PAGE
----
The agreement will also further research into taste and flavour enhancement, an area in which Nestlé and the EPFL have already an established and successful partnership.
"The signature with EPFL is the beginning of a new era," said Peter van Bladeren, director of the Nestlé Research Center in Lausanne.
Van Bladeren outlined the three research areas for the future, including the role of nutrition in cognitive development in children, the prevention of cognitive decline in the elderly, and to better understand the gut-brain axis.
"In addition, we have a fourth axis: Perception," he said. "How do we smell, taste and see food, which is a continuation of an already successful partnership."
The agreement with the EPFL, Nestlé's largest collaboration with a university of research institute, will see the company contributing up to CHF 5 million (€ 3.1 million) every year for five years, with a review after four years to potentially extend the project further.
"It is an unprecedented partnership that we are signing with Nestlé," said Patrick Aebischer, president of the EPFL. "And it's even more meaningful because it opens up perspectives for all of us in terms of health, knowledge, and pleasure."
Nestlé's support will fund the establishment of two endowed chairs at EPFL, fund specific projects to support the fundamental science, and then push for clinical trials and full development of potentially beneficial ingredients or food products.
The project with EPFL has been spurred on by recent developments and breakthroughs in neuroscience, most notably, said van Bladeren, that the brain doesn't remain fixed after early development with damage being irreparable, but continues to change throughout a person's life, with damaged cells being repaired and new ones made.
"We now know that diet can have very beneficial effects on the mature and aging brain," he said.
The link between nutrition and cognitive function is an area that has largely been overlooked. But recent studies looking at the potential protective role of foods like pomegranate and berries, green tea, and fish being against cognitive impairment and the on-set of Alzheimer's disease shows that this is slowly changing.
And this, says Nestlé, offers opportunities.
"As we have seen in the past 20 years with the prevention of cardiovascular diseases, we will see, starting now, the prevention of neurodegenerative diseases in the next 20 years," said Dr. Sandrine Andrieu from the Toulouse University School of Medicine.
Currently, about 12 million people in the US plus the EU suffer from Alzheimer's, with some estimates predicting this figure will have triples by 2050. The direct and indirect cost of Alzheimer care is over $100 bn (€ 81 bn) in the US alone. The direct cost of Alzheimer care in the UK was estimated at £15 bn (€ 22 bn).
The risk factors for Alzheimer's disease are metabolic, said Andrieu, and include cholesterol, diabetes, hypertension, high homocysteine levels, and obesity. Another risk factor is oxidative stress, she said.
The opportunities appear to come from two approaches - improving the energy delivered to the brain (metabolism behind brain energy slows down during ageing and Alzheimer development) and improving the overall metabolic profile of the person (traditional ingredients, phytonutrients, bioactive lipids, pre- and probiotics) to reduce the risk of developing the disease.
Nestlé already has several proprietary ingredients that contribute to energy production, including the ActigenE mixture of micronutrients such as B vitamins, vitamin C, magnesium, iron and calcium, and the Nutriactive B containing vitamins A, B, C, D, and E and minerals.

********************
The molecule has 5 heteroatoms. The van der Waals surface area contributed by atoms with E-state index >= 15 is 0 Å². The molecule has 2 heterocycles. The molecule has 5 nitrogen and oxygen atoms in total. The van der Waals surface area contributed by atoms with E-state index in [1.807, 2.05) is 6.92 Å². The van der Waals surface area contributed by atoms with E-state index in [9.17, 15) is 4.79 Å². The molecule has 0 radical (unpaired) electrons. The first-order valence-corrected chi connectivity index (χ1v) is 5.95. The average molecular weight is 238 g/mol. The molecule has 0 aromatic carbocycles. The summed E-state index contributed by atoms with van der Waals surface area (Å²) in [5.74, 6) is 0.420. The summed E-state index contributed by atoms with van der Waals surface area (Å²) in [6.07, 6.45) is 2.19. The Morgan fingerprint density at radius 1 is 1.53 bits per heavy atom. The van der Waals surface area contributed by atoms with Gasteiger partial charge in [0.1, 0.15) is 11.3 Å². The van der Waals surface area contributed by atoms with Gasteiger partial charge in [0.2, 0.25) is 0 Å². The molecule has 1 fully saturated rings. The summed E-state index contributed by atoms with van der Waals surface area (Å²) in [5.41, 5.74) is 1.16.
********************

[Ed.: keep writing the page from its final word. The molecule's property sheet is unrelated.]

Aebischer said that no single compound or nutrient would be the focus of the study, because be doing such would enter the realm of pharma and produce toxicology issues. Dr. Aebischer said the formula would be "put together by nature."
However, Prof. Van Bladeren told NutraIngredients.com that Nestlé would be looking at a range of new and existing ingredients and investigating novel ways of delivering and improving the bioavailability, thereby giving Nestlé a proprietary ingredient.
"We can find a novel form of a natural ingredient," said van Bladeren.
An example of this approach, although not related to Alzheimer's, was recently published by NRC researchers in the Journal of Nutrition (Vol. 136, pp. 404-408). Dr. Gary Williamson and his co-workers used enzyme modification of the citrus flavonoid, hesperidin, to alter the area of absorption in the intestine and therefore improve the bioavailability of the polyphenol. For the report from FoodNavigator.com's sister site, visit: NutraIngredients.com
Another example is Nestlé's innéov lycopene supplement, the first move by Nestlé into the dietary supplements market, but not yet commercially available. To improve bioavailability the NRC researchers produced a form of lacto-lycopene, giving the company a patentable form of an existing nutrient.
The agreement with the EPFL could also mark a shift in Nestlé's research partnerships, which currently extend to 140 universities, research institutes and medical centres worldwide.
"[The agreement with EPFL] is the first in what we hope to be a number of more focused, large-scale cooperation agreements with the best research institutes around the world," said van Bladeren. "There might be fewer, but more important partnerships in the future."
Nestlé currently spends CHF 1.5 billion (€ 0.94 billion) on R&D, equivalent to 1.6 per cent of the company's annual turnover.
"Nestlé is in the midst of a strategic transformation into a nutrition, health and wellness company," said Werner Bauer, Nestlé's executive vice president. "And R&D will increasingly drive and contribute to the acceleration of this process as we go forward."